Academic journal article Journal for the Study of Religions and Ideologies

Parallel Patterns of the Diviner in Ritual and Detective Fiction: Agatha's African Hercule Poirots

Academic journal article Journal for the Study of Religions and Ideologies

Parallel Patterns of the Diviner in Ritual and Detective Fiction: Agatha's African Hercule Poirots

Article excerpt

Abstract: There are archetypal parallels between the shamanic African, and 'diviner detectives' like Hercule Poirot, when it comes to tracking down homicidal sorcerers, and witches, on the one hand, and direct Western-style murderers on the other. The Ndembu diviner uses the fall of symbolic figurines or images, and the canny questioning of his clients and suspects to pierce the veil of deceit and reveal the sorcerer or witch. Hercule Poirot uses chance clues, questioning, and his intuition to identify the murderer. Both processes culminate in the binding up of an evil, or at least the yearned for revelation of its source. As such they supply a form of purgation or cure to their respective congregations or guilds of readers. When the practices of diviner and detective are compared at an archetypal level, a universal dramatic pattern or model emerges which reveals that the adventitious clues commonly powering the modern detective narrative along, could have developed from what was, or still is in Africa, the old axiomatic belief that an African god is manipulating the images of divination.

Key Words: shamanic African, diviner detectives, archetype, magician, ritual, Hercule Poirots, Agatha Christie

V. W. Turner aptly describes the North Zambian, Ndembu diviners or magicians, and the manner in which they work at an archetypal level. This work can be seen to resemble that of their Western counterparts: the 'diviner detectives' as I shall call them in this paper. The latter are the prestigious detectives of fictional texts who show seemingly clairvoyant powers when running down their killers. I refer, quite arbitrarily, to figures like Conan Doyle's Sherlock Holmes; to Agatha Christie's Hercule Poirot, and P.D. James' Inspector Dalgliesh, among what are scores of others. Of the three, I shall concentrate solely on Hercule Poirot, in what will be a micro-focussing on the eccentric little man as he conducts his investigation into the deaths which take place in Christie's thriller: Taken at the Flood. (Henceforth referred to as TF: a fictional text which poses the key poetic and mythic entities for my comparative analysis. The latter, I hope, will ultimately support the legitimacy of my theory that the detective novel: its typical plot as exemplified by our chosen text, might well have had its origins in shamanic myths.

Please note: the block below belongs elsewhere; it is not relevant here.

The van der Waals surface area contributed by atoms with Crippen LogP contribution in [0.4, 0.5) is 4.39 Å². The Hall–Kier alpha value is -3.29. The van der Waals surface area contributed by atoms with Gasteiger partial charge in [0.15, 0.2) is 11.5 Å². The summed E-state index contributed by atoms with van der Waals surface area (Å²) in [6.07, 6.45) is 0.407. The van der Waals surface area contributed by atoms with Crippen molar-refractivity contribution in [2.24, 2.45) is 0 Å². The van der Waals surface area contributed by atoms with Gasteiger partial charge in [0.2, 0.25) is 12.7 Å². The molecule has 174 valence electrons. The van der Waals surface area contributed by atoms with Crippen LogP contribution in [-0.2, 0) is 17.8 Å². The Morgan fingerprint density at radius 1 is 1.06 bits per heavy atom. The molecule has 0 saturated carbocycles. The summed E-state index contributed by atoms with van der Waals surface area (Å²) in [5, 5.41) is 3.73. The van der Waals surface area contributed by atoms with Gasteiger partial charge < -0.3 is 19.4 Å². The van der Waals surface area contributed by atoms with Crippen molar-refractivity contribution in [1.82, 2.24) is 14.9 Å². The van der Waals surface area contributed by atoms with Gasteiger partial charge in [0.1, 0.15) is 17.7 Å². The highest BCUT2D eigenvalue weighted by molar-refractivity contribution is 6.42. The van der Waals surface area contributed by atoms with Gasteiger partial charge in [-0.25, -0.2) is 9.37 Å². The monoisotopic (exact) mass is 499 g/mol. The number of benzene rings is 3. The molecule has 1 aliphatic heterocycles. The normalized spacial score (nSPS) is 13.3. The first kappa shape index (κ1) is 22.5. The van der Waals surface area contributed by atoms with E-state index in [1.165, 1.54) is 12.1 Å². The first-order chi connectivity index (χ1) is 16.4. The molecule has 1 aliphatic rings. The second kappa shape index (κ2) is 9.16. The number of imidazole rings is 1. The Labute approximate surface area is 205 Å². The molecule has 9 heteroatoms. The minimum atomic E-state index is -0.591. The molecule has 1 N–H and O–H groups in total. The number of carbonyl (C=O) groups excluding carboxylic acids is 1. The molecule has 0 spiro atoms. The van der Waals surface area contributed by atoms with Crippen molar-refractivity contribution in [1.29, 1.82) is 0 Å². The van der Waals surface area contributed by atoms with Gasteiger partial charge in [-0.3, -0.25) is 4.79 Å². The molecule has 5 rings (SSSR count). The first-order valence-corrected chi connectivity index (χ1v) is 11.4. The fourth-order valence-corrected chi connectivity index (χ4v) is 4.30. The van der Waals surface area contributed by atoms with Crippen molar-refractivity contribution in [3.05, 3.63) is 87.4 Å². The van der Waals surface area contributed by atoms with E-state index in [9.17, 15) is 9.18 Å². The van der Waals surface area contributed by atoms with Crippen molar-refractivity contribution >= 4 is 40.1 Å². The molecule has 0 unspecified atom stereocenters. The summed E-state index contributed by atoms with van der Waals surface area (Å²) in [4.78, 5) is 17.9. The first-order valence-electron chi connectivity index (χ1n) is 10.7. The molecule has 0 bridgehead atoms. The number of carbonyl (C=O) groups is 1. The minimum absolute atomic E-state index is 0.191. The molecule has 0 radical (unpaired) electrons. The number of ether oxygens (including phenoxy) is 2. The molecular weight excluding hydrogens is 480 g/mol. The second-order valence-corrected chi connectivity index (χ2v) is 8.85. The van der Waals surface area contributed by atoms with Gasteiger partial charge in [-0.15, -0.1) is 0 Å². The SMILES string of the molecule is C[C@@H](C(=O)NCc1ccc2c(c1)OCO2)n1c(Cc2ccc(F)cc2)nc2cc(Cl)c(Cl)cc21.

Initially, I would like set my analysis in the compass of myth and ritual by reference to Christine A Jackson's Myth and Ritual in Woman's Detective Fiction. This work introduces a wide spectrum of opinion as to what myth is, and the more pertinent of these, I would briefly cite. As Jackson, herself, observes: 'Most people consider myths to be a collection of stories from ancient cultures...Because many myths involve magical events impossible in the real world...people often consider myths to be 'untrue' or 'mistaken concepts. However, these same untrue and impossible magical events were believed in by the cultures that created them.1 Is it not possible, then, that today's ever more popular detective text- duly retransformed into a profane form- is just another part and parcel of present day 'healing 'fiction' like Carlo Castaneda's The Teachings of Don Juan, described by Andrei Znamenski. This genre of literature, he notes, typically portrays the narrator: 'overcivilized', or individuals shattered by misfortune, meeting 'an indigenous spiritual teacher who immerses them in the ocean of spiritual wisdom. This involves an 'initiation' for the narrator: a spiritual quest involving physical and moral tests which the candidate usually passes. 'The end result is usually a total transformation of the apprentice's conscience. Eventually the shaman/spiritual teacher tells the candidate that he has become a chosen one endowed with esoteric wisdon'.2 In other words, after the 'meeting' or 'separation' of what appears to be a passage rite; after the ordeal of the 'middle' or 'threshold', the novice, or 'initiand' will rejoin or be 'reincorporated' into society with his status enhanced. …

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